Table 2. Phylogenetic generalised least squares models of the relationships between the parameters of the time distribution of reproductive value and life-history attributes, and those between the parameters of the time distribution of Baudisch's dr/dlnmx and the same life-history attributes in a sample of 207 species of perennial plants. α: age at sexual maturity, S: demographic entropy, L: life expectancy. Life form was not significant in any of these relationships and is therefore not included in the models
Dependent variableEffectSlope (SE) F 2,201–205 P R 2
g of vx α −0.0035 (0.0007)27.88< 0.0010.117
b of vx S −0.0608 (0.0110)30.39< 0.0010.125
t of vx L 0.568 (0.0513)122.5< 0.0010.372
g of dr/dlnmx α −0.0014 (0.0007)4.420.010.017
b of dr/dlnmx S −0.440 (0.1729)6.470.0020.026
t of dr/dlnmx L 0.585 (0.0674)75.38< 0.0010.266
Figure 3.

The relationships between model parameters and life-history attributes: (a) g vs. α, (b) b versus S, and (c) t versus L in a sample of 207 species of perennial plants classified by life form: O: herbs from open habitats, F: herbs from forest understory, S: shrubs, P: palms, T: trees.

Notice that the relationships depicted in Fig. 3a and b are in reality ‘wedges’ in which any value is allowed within their confines. Thus, a wide range of values of g and b are possible at low values of α and S, respectively, but both g and b become restricted to smaller values as, respectively, α and S increase. We will come back to interpret the wedge shape of these relationships in the discussion.

Among the three parameters of the time distribution of reproductive value (log transformed), t was negatively correlated with g (Pearson = −0.308) and b (= −0.891), and the latter two were consequently positively correlated with each other (= 0.310). As it would be expected from the positive correlation between t and L described previously, the relationship between g and t was negative and also formed a wedge (figure not shown). The most consistent relationship was that between b and t, as this did not form a wedge, but was characterised by a tight power relationship (R2 = 0.80) with a PGLS slope equal to −0.96 and whose 95% confidence interval includes −1, suggesting almost perfect compensation (Fig. 4; Table 3). The equivalent relationship for b and t of dr/dlnmx accounted for a smaller proportion of variance (R2 = 0.312) and was shallower (slope = −0.51) (Table 3). Interestingly, the relationships between b and t showed evidence of phylogenetic signal for both vx and dr/dlnmx (Pagel's λ = 0.365 and 0.389, respectively).

Table 3. Phylogenetic generalised least squares models of the relationships between parameters t and b (log transformed) of the distributions of reproductive value and the distribution of Baudisch's dr/dlnmx for 207 species of perennial plants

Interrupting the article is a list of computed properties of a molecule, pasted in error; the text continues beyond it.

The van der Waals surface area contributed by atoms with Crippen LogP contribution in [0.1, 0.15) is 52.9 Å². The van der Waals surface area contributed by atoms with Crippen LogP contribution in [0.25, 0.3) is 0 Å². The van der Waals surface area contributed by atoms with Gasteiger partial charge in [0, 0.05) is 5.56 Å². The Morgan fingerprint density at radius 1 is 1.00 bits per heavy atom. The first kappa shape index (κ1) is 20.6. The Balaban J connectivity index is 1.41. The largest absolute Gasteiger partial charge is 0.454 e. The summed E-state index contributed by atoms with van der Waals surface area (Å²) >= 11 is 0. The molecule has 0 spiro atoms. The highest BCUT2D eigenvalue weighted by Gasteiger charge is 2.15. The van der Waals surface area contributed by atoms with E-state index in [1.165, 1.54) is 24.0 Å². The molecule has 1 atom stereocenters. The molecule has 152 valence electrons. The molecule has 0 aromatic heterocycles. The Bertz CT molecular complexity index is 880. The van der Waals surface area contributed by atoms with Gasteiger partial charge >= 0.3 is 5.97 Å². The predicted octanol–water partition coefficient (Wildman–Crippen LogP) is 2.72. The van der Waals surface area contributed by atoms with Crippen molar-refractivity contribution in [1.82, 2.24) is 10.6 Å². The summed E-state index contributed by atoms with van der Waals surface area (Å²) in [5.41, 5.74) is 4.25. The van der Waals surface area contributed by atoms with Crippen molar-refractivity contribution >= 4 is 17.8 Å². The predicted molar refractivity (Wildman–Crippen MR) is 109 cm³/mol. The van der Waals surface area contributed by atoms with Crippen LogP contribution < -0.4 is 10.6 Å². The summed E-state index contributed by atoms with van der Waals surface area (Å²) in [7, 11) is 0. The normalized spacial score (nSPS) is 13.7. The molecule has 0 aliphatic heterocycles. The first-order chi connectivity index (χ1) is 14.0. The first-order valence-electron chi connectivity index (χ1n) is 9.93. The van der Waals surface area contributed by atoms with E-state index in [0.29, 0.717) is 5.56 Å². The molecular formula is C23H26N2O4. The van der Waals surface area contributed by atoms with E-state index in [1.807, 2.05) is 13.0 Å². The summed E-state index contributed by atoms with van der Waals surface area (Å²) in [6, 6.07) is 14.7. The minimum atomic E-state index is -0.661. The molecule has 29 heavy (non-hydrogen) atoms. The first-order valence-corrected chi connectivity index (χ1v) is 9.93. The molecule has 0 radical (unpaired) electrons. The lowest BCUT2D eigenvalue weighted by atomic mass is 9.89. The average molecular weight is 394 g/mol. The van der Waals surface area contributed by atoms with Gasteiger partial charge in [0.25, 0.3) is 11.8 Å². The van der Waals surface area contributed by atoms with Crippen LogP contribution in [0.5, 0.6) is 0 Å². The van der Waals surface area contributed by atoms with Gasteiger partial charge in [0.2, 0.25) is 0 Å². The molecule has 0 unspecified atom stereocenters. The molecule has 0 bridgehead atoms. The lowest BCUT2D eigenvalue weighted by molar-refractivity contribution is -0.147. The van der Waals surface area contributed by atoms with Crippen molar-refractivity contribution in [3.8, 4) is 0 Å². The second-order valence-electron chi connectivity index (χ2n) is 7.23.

Dependent variableEffectIntercept (SE)Slope (SE) F 2,205 P R 2
t of vxlog(b)0.583 (0.082)−0.955 (0.034)802.5< 0.0010.796
t of dr/dlnmxlog(b)1.002 (0.212)−0.510 (0.053)94.3< 0.0010.315
Figure 4.

Power relationship between parameters b and t of the distribution of reproductive value and of the distribution of dr/dlnmx in a sample of 207 species of perennial plants. Symbols as in Fig. 3.


Although many studies have investigated the possible relevance of reproductive value to the process of senescence (e.g. Vahl 1981; Thompson 1984; Moller & De Lope 1999; Newton & Rothery 1997; Brown & Roth 2009; Bouwhuis et al. 2012), ours is the first to quantify three different aspects of its temporal distribution across a number of species of varied ecology. This distribution allowed us to quantify two measures of pace (g, related to how rapidly sexual maturity is reached, and b, related to the temporal concentration of reproduction throughout the life cycle) and one measure of duration (t, correlated with life expectancy) similar in spirit to the characterisation of pace and shape suggested by Baudisch (2011). All three parameters measured on vx correlated with the hypothesised life-history attributes better than the parameters estimated on the only measure of selection that fitted the time distribution model, dr/dlnmx. Life-history theory predicts that the rate with which individual species mature must be negatively correlated with lifespan (Williams 1966; Tinkle, Wilbur & Tilley 1970; Stearns & Crandall 1981; Charnov 1990) and, among other studies, earlier age at first reproduction has been associated with an earlier onset of reproductive senescence in red deer (Cervus elaphus) (Nussey et al. 2006), male blue-footed boobies (Sula nebouxii) (Kim et al. 2011) and 20 other mammal and bird species (Jones 2008). Similarly, an increase in reproductive effort early in life has been associated with accelerated senescence in fertility of collared flycatchers (Ficedula albicollis) (Gustafsson & Part 1990). The literature in this respect is large and consistent with the idea of trade-offs between survival and reproduction, and our comparative results agree with these observations.

While parameters b and t may be more clearly related to the ageing process, parameter g is also relevant to this issue because it determines the speed with which the peak of the reproductive value is reached and thus, if a trade-off between reproduction and survival exists, the ensuing decline in the intensity of natural selection. The negative influence of the spread of reproductive value (b, conceptually related to demographic entropy) on its duration (t, conceptually linked with L), however, does not seem to have received attention previously. On a broad scale, the relationships between the parameters quantifying the distribution of reproductive value and life-history attributes related to the ageing process go in the directions hypothesised and reinforce our confidence in reproductive value as a measure of the changing value of selection. We were initially enthusiastic about the idea of using the parameters of the time distribution of reproductive value to quantify the aspects of pace and shape of senescence suggested by Baudisch (2011). However, the units in which each of these parameters is measured made us reconsider these terms because they specifically quantify two aspects of pace (g and b units are per time) and one of duration (t units are time). If anything, the literature on sigmoid functions would refer to parameter b as a measure of shape, not t or its life-history proxy, L (see Baudisch et al. 2013). Significantly, our method identifies the pace and duration of life by reference to a single measure of expected future contribution to fitness, the reproductive value.